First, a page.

Hint: Size DOES matter but there’s more to the story
You heard content was necessary to rank but the idea of spending your free time writing isn’t fun. The truth is – it’s not about writing the most. If you want to rank your website on Google think quality over quantity. You’ll need anywhere from 600 – 4000 words to cover a topic in-depth, and with multiple keyword variations. The longer your content, the more keyword variations you can include. Your rankings will also depend on your backlinks and the strength of your site’s domain.
No matter what trade you’re in, publishing content on your website is crucial to put your business in front of people who are searching online.
Right now you’re thinking of publishing content on your site, or maybe you’ve already knocked up a few blogs, but you’re not sure what the rules are. It’s exciting to think of your business appearing on Google and attracting new leads while you sleep, but there are plenty of unknowns too.
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What content do I need for my website?
Create a blog they say!
And then write, and write and write content. Do that and customers will come rushing to your door in droves. But you tried that already, and you still didn’t rank. (You can read more in our full article about why your website isn’t ranking even though you’re producing content here.)
So why is content important then? If it’s not a guaranteed success.
In short, it’s not important.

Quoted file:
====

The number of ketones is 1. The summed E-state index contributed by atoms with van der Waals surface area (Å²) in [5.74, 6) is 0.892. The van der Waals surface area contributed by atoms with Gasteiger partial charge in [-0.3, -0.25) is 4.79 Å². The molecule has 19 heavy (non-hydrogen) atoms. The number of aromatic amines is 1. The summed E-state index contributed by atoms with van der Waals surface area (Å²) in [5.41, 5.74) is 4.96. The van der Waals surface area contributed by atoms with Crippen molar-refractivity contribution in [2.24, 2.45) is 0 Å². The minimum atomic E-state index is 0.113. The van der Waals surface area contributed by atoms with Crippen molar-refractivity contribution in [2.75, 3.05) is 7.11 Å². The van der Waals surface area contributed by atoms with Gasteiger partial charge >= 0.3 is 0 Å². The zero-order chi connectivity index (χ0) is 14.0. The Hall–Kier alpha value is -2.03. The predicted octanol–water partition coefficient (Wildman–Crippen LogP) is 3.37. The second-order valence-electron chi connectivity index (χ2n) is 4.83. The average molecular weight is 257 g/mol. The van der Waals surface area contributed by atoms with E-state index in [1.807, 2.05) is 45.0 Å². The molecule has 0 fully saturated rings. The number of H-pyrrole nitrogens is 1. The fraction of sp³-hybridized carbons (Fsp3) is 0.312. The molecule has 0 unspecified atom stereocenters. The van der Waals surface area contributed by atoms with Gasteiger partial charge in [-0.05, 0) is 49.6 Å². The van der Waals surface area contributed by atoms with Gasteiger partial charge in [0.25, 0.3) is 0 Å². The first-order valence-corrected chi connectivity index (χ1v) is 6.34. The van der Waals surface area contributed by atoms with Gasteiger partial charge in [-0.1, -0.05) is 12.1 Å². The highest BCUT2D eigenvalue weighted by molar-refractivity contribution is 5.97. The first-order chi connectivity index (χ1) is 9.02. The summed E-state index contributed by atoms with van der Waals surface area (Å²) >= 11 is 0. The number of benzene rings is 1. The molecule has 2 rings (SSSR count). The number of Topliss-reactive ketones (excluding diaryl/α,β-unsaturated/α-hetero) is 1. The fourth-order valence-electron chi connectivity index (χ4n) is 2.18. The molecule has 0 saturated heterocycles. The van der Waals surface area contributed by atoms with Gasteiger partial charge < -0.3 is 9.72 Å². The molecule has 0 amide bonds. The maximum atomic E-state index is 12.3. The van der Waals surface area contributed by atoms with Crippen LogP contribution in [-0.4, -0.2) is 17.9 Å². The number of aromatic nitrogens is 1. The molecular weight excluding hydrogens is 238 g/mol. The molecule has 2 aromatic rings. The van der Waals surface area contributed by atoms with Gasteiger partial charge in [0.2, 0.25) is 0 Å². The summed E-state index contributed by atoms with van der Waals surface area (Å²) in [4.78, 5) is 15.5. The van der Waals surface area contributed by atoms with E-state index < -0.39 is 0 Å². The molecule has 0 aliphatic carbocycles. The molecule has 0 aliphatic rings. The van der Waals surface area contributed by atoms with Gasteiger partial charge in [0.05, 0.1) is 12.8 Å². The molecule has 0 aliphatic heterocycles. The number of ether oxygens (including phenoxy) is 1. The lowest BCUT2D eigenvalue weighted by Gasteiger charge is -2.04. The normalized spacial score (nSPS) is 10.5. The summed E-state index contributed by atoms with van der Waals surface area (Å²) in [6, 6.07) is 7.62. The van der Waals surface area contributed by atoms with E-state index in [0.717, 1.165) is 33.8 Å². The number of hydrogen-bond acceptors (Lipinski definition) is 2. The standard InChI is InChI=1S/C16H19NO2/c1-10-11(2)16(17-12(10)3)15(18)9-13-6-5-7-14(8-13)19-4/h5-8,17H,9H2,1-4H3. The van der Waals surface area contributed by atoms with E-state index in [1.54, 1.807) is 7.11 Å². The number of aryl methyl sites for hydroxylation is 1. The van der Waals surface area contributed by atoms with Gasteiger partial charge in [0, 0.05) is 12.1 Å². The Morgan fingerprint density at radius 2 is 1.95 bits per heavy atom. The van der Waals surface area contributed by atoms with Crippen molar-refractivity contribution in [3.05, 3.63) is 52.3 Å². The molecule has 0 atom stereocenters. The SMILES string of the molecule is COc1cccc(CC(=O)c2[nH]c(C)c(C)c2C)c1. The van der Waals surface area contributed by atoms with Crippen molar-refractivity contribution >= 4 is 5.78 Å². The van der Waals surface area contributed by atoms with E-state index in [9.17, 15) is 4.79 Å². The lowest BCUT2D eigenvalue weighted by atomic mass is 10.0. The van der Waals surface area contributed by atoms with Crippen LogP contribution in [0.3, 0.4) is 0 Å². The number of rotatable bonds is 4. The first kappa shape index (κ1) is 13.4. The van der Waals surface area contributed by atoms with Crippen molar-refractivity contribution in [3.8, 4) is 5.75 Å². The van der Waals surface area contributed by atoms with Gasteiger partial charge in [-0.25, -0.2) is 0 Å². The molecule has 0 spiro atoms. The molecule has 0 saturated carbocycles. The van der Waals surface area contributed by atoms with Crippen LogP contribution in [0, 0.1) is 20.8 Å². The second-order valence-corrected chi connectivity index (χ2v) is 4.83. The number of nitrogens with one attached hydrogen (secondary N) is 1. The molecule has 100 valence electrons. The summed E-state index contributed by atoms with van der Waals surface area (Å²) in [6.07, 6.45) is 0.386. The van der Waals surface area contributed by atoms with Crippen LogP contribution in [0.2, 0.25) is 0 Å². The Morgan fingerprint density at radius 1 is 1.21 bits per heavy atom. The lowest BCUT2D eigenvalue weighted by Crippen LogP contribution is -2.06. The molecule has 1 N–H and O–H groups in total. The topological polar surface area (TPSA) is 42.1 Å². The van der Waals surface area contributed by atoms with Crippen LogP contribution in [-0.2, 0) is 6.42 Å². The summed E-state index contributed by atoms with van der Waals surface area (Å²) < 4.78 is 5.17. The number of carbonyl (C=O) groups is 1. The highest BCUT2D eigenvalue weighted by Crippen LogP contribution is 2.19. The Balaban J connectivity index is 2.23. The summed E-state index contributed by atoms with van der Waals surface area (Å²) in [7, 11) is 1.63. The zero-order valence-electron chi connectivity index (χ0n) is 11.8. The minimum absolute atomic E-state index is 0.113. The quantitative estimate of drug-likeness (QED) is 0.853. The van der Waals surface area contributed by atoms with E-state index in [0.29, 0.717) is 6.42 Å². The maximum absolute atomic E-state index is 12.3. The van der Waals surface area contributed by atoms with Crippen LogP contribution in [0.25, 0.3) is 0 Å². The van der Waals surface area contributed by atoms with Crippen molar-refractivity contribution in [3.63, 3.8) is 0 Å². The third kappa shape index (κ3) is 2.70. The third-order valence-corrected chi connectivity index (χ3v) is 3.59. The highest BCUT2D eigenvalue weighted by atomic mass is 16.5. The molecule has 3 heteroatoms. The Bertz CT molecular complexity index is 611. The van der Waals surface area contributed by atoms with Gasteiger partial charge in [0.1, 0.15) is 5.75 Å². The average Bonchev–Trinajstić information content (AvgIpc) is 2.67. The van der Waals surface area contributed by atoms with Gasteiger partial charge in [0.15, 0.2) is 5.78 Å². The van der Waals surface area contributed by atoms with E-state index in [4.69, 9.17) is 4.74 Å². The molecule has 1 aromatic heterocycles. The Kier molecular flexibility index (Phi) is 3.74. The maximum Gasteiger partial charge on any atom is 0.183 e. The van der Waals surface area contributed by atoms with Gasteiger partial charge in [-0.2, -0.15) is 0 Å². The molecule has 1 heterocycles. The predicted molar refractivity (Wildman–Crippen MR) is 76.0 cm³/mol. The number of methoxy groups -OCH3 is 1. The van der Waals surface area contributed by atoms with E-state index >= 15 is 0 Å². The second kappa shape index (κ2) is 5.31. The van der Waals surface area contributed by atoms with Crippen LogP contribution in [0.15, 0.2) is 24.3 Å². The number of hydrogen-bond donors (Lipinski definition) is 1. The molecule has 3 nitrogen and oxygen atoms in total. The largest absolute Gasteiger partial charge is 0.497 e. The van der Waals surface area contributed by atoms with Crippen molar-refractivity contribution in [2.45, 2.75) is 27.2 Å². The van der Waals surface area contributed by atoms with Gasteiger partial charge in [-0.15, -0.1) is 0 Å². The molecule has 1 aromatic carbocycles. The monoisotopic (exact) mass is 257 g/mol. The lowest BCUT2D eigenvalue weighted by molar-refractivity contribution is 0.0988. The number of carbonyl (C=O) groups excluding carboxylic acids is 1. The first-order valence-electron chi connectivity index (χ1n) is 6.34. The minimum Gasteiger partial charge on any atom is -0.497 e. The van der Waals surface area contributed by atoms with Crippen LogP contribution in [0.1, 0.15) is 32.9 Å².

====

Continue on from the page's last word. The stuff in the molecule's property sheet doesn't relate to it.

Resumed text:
See, the internet has never been about content. It’s about satisfying your customer’s needs and wants. Nothing has changed in marketing for hundreds of years in that respect. Your goal is to give your customers what they want, answer their questions, and help them make the best decisions (just like we’re doing right now with you reading this article).
The better you answer your customers’ questions, problems, needs, wants and desires; the better the content will rank. Yup! That’s the secret! Is there an art form to it? Of course. That’s why you pay people to do it for you.
If you’d like to read more about the secrets of creating successful content go here.
Google also knows people want quality content that makes their lives easier. That’s why content amount, length and quality are all important ranking factors. So if you don’t publish well-written content regularly, with enough words to cover your topic properly, you won’t be able to rank.
How to rank without writing a blog post every day
Firstly, let’s face it – you’re not going to write a blog every day (or pay for someone to write a blog every day).
It’s not about smashing out articles. If you want to rank content on Google you need to better what your competition is doing, and write content that gives your audience what they want. And you’re better off posting one well-written and relevant article each month instead of 7 short, crappy articles.
In this article we’ll explain why content is important, how your audience will determine the content you need to rank, and what impact your competition has on your content strategy.
Your contractor business has two types of customers:
Maximisers = want content to compare options and make informed decisions
Satisfiers = want to save time and prefer to find the best deal available
If your target audience is mostly maximizers you’ll need long-form content that helps people make decisions. These are customers looking for full kitchen renos, splashback upgrades, new deck installations. In other words, big home improvement changes need to be carefully thought out.
You’ll need in-depth blogs that break down your service, offer prices and comparisons, and include practical tips. The people reading these blogs aren’t going to pick up the phone and commit to a new kitchen right now, but they are looking for help to make that decision. To rank this content you’ll need to be the most helpful and relevant source possible, which means longer word counts and exploring the topic from every possible angle.